Many travelers assume that travel activities have the same professional
standards as back home. Nothing could be further from the truth. As the
saying goes, "In Asia, life is cheap."
Fact is, few Asians even know how to swim, and only fishermen go to sea. But
when it comes to making money around an island paradise such as Phuket,
businesspeople don't hesitate sending untrained staff who can't even swim
into kayaks or speedboats. That's because they don't have the pride - or
courage - to actually go on their won trips and look their paying guests in
In a lifetime on and in the ocean, I've learned to respect and almost fear
the sea. Every recreational disaster I've witnessed, prevented or studied
starts with a lack of respect for the sea - sometimes due to inexperience,
but more often sue to flippant attitudes.
That's why I've promoted professional standards since I came to Thailand,
but outside John Gray's SeaCanoe and a few ultra-high end boating companies,
only lip-service prevails. Training and actually producing a credible trip
costs money, so why bother? This is Asia.
There are regular fatalities in the water sports industry, but regulations -
of any - are ignored in the "Land of the Free". This all came home on Loi
Kratong 2005 when, as last man in our group, I paddled out of a Hong to
escape a large, noisy mob from a company whose owner I have never seen in
the Bay, let alone a kayak. Ten minutes later, one of his guides had an
epileptic seizure. Without any First Aid/CPR training, his fellow guides did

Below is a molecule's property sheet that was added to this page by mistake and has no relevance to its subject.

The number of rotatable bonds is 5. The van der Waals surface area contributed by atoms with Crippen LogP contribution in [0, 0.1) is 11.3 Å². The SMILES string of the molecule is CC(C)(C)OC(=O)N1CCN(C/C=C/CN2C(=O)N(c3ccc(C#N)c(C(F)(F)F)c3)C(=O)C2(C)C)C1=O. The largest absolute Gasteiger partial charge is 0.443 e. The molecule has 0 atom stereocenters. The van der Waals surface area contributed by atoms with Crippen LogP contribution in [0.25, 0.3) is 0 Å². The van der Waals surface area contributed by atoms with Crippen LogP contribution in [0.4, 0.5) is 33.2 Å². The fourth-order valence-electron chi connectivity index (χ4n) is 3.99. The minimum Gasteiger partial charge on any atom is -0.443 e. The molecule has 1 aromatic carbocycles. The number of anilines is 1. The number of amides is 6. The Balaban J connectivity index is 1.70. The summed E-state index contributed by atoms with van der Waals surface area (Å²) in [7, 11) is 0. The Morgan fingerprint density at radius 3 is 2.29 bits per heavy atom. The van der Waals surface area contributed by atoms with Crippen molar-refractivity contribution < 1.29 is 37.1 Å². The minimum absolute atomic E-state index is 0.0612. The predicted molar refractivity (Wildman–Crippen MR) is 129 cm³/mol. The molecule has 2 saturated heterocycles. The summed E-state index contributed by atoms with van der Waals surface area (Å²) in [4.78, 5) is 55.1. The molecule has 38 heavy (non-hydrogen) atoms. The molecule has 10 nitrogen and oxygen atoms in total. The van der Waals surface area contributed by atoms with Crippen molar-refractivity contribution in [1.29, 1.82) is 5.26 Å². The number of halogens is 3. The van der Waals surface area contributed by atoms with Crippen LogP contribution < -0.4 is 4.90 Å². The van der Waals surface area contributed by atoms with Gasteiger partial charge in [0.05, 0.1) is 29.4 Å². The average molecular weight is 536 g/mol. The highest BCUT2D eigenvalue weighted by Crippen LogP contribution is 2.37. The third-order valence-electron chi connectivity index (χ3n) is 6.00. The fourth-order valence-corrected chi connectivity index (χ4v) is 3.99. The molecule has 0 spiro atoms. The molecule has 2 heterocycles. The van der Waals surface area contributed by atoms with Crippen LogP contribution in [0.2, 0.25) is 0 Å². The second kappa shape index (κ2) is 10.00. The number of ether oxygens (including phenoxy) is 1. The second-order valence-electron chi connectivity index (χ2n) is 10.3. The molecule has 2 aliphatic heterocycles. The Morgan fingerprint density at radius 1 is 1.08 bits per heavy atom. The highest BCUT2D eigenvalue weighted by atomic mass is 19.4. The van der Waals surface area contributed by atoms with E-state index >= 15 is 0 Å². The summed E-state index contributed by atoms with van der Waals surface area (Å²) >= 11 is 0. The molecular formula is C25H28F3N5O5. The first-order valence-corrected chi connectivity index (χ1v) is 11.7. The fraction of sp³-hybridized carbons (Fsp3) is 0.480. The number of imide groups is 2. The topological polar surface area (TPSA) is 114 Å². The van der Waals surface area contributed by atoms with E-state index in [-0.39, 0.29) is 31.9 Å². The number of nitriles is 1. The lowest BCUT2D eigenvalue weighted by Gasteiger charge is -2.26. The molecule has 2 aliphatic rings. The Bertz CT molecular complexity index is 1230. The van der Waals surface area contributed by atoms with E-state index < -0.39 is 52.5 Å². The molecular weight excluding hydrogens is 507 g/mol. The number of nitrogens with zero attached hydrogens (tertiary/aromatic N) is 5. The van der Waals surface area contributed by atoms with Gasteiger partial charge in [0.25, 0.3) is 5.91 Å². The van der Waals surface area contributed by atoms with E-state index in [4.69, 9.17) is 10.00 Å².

everything wrong and the guide died.
I fault the owner, not his staff.
When I suggested First Aid/CPP, he laughed it off.
To my surprise, at the next high season, hotel tour counters showed me his
First Aid Training Credentials. In a Hong, I congratulated his staff. They
just laughed and told me they still had no training - the owner just bought
the credential from a corrupt doctor.
That's almost as bad as the company that still displays the decade-old
awards the JGSC guide team and yours truly won in spite of (definitely not
because of) the folks who still display them.
The result is this slide show section. In a market where credentials are
bought, paperwork is meaningless. The only way to guarantee credibility is
with photo and video documentation, so here it is. We started
photo-documenting our training at this year's First Aid/CPR training at
Mission Hospital, where credentials cannot be bought. As we progress through
our other staff training, we will continue to add slide shows to prove
I hope this starts a trend, with other companies having the courage to train
their staff, with the photographic evidence to prove it.